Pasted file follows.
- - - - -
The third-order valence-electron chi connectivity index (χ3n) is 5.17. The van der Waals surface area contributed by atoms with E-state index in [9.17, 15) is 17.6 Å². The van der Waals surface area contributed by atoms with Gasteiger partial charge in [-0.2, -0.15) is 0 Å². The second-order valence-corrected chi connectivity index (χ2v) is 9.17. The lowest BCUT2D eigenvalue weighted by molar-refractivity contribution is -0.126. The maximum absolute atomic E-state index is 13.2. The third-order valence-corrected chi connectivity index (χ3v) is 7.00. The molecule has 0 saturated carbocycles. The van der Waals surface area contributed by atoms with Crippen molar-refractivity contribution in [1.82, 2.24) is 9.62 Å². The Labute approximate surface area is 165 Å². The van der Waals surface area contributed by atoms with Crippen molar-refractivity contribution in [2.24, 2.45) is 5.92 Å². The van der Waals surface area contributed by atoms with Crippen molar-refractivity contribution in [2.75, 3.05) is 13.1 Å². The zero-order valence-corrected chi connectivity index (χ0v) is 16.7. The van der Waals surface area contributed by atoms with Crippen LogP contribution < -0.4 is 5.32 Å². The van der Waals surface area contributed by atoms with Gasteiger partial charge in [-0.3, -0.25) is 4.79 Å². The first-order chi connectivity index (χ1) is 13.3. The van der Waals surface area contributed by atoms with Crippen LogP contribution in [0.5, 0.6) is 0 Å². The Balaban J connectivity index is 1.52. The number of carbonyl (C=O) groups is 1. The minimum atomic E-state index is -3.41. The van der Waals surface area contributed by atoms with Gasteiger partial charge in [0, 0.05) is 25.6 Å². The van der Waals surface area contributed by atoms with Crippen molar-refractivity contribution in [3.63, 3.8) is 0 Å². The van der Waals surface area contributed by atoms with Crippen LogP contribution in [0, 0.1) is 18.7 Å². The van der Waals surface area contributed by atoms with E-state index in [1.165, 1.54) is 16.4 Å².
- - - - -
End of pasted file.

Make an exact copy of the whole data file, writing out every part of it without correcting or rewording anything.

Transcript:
The third-order valence-electron chi connectivity index (χ3n) is 5.17. The van der Waals surface area contributed by atoms with E-state index in [9.17, 15) is 17.6 Å². The van der Waals surface area contributed by atoms with Gasteiger partial charge in [-0.2, -0.15) is 0 Å². The second-order valence-corrected chi connectivity index (χ2v) is 9.17. The lowest BCUT2D eigenvalue weighted by molar-refractivity contribution is -0.126. The maximum absolute atomic E-state index is 13.2. The third-order valence-corrected chi connectivity index (χ3v) is 7.00. The molecule has 0 saturated carbocycles. The van der Waals surface area contributed by atoms with Crippen molar-refractivity contribution in [1.82, 2.24) is 9.62 Å². The Labute approximate surface area is 165 Å². The van der Waals surface area contributed by atoms with Crippen molar-refractivity contribution in [2.24, 2.45) is 5.92 Å². The van der Waals surface area contributed by atoms with Crippen molar-refractivity contribution in [2.75, 3.05) is 13.1 Å². The zero-order valence-corrected chi connectivity index (χ0v) is 16.7. The van der Waals surface area contributed by atoms with Crippen LogP contribution < -0.4 is 5.32 Å². The van der Waals surface area contributed by atoms with Gasteiger partial charge in [-0.3, -0.25) is 4.79 Å². The first-order chi connectivity index (χ1) is 13.3. The van der Waals surface area contributed by atoms with Crippen LogP contribution in [0.5, 0.6) is 0 Å². The Balaban J connectivity index is 1.52. The number of carbonyl (C=O) groups is 1. The minimum atomic E-state index is -3.41. The van der Waals surface area contributed by atoms with Gasteiger partial charge in [0, 0.05) is 25.6 Å². The van der Waals surface area contributed by atoms with Crippen molar-refractivity contribution in [3.63, 3.8) is 0 Å². The van der Waals surface area contributed by atoms with Crippen LogP contribution in [0, 0.1) is 18.7 Å². The van der Waals surface area contributed by atoms with E-state index in [1.165, 1.54) is 16.4 Å².